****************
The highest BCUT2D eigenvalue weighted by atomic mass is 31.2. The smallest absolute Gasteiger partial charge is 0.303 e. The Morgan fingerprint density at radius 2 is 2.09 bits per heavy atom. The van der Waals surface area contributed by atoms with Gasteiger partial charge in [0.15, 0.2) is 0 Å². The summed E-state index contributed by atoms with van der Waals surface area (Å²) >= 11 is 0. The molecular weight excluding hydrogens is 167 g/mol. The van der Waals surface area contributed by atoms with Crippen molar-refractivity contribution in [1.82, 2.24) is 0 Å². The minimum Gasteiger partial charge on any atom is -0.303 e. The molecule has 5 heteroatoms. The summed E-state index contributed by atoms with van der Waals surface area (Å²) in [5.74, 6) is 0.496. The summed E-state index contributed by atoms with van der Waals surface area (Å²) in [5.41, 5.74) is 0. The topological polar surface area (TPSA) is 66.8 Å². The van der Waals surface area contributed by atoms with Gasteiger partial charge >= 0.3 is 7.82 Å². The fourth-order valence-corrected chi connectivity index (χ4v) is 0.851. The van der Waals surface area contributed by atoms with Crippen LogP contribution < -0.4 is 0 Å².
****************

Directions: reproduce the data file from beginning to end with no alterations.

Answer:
The highest BCUT2D eigenvalue weighted by atomic mass is 31.2. The smallest absolute Gasteiger partial charge is 0.303 e. The Morgan fingerprint density at radius 2 is 2.09 bits per heavy atom. The van der Waals surface area contributed by atoms with Gasteiger partial charge in [0.15, 0.2) is 0 Å². The summed E-state index contributed by atoms with van der Waals surface area (Å²) >= 11 is 0. The molecular weight excluding hydrogens is 167 g/mol. The van der Waals surface area contributed by atoms with Crippen molar-refractivity contribution in [1.82, 2.24) is 0 Å². The minimum Gasteiger partial charge on any atom is -0.303 e. The molecule has 5 heteroatoms. The summed E-state index contributed by atoms with van der Waals surface area (Å²) in [5.74, 6) is 0.496. The summed E-state index contributed by atoms with van der Waals surface area (Å²) in [5.41, 5.74) is 0. The topological polar surface area (TPSA) is 66.8 Å². The van der Waals surface area contributed by atoms with Gasteiger partial charge >= 0.3 is 7.82 Å². The fourth-order valence-corrected chi connectivity index (χ4v) is 0.851. The van der Waals surface area contributed by atoms with Crippen LogP contribution < -0.4 is 0 Å².